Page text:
In general terms, the TV control unit receives user input from the control devices as described above and, depending on the nature of the input, can use it either to control the television, provide appropriate information to the back-end servers, or both. For example, if the user presses the “on” button on the remote control, upon receiving this input event the TV control unit orders the television to turn on, and alerts the server 106 session manager of the event to that a VSTB instance and other resources can be instantiated and assigned to the television that has just been turned on. In another example, if the user presses the “up” arrow on his remote control, this event can simply be forwarded to the session manager server so that a corresponding update can be made in the virtual user interface with which the user is interacting Ultimately, the video sequence generated by the associated VSTB will reflect the changes and the result of the user's actions will be visible on the corresponding television. The way in which this is achieved is described in greater detail below.
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Several implementations of the television control units allow a single general system solution that can work with a variety of different televisions with different built-in capabilities, as well as different network infrastructures; It is simply a matter of the implementation of the appropriate TV control unit for each specific situation. On the other hand, televisions that have sufficient built-in capabilities in combination with a specific type of network (for example, based on IP or coaxial cable) may obviate the need for the TV control unit in some embodiments, either partially or totally. For embodiments without the TV control unit, commands received from control devices in the rooms (either a remote control, keyboard, mouse or other device) can be transmitted to the session manager server 106 directly through the connection Television IP built into the television (for example, an Ethernet port).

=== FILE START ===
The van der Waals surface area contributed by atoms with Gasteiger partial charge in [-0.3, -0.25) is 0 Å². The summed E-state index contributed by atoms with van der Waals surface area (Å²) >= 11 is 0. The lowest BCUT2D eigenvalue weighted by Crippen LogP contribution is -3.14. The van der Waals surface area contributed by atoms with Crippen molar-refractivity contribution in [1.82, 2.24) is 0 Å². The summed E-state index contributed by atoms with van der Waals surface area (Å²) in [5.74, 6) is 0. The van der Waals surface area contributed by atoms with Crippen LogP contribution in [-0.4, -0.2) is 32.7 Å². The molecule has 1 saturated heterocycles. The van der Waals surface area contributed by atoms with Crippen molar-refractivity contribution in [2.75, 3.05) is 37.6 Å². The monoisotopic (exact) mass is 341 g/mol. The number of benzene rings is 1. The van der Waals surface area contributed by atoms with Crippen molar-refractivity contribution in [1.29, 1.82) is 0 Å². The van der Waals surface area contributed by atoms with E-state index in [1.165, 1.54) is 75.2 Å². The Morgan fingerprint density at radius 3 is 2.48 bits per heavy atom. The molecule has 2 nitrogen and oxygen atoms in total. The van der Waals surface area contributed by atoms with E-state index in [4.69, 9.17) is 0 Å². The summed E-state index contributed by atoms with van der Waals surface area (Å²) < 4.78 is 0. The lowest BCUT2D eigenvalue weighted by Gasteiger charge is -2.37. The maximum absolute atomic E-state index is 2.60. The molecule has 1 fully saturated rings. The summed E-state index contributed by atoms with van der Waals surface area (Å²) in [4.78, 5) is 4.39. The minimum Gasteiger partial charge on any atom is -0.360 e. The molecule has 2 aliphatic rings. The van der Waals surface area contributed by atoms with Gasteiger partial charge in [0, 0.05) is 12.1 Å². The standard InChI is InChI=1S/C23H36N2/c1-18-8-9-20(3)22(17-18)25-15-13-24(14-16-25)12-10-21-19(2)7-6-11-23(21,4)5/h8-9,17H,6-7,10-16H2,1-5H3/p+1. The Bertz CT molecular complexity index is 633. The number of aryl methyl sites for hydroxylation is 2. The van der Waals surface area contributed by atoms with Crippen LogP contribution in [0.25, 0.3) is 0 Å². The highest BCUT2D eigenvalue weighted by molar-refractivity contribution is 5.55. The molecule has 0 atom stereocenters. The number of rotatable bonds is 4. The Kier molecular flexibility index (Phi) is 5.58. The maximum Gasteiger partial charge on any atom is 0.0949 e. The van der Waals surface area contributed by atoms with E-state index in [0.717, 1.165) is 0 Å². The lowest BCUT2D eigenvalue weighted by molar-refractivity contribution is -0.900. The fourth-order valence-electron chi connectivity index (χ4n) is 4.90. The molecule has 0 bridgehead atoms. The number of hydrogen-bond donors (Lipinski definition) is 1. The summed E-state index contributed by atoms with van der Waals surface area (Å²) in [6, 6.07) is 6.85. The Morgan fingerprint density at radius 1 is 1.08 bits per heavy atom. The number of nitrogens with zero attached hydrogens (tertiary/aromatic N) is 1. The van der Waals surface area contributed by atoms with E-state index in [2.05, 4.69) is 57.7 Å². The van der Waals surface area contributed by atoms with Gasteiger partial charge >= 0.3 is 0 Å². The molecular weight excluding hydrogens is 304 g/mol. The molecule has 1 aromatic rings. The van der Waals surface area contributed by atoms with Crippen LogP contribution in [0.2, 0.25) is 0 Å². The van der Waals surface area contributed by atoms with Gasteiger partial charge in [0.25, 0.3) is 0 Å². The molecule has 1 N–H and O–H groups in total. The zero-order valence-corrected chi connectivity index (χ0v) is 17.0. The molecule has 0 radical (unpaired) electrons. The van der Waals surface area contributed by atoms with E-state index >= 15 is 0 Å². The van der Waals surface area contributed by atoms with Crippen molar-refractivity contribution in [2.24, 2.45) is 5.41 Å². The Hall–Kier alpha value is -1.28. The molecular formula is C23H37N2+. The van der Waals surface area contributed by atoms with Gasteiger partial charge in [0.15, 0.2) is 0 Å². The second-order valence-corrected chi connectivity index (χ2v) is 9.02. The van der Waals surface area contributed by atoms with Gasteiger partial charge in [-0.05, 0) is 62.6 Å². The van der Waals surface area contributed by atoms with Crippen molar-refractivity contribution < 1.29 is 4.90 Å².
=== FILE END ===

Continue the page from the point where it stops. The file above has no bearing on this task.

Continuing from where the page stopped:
Figure 3 is a block diagram depicting the basic operation of a software implementation of an instance of a VSTB according to a specific embodiment of the invention. According to various embodiments of the invention, the basic functionalities of a conventional STB hardware are replicated either in the VSTB example or elsewhere in the general system architecture, for example, in the support servers (for example, the remodeler IPTV), in control units associated with the playback devices, in the playback devices, etc. The embodiment illustrated in Figure 3 shows several functionalities such as being replicated in the VSTB instance. However, as described above, at least some of these functionalities can be downloaded to other resources to reduce the computational load on the VSTB server. As such, the scope of the invention should not be limited with reference to this figure or its description.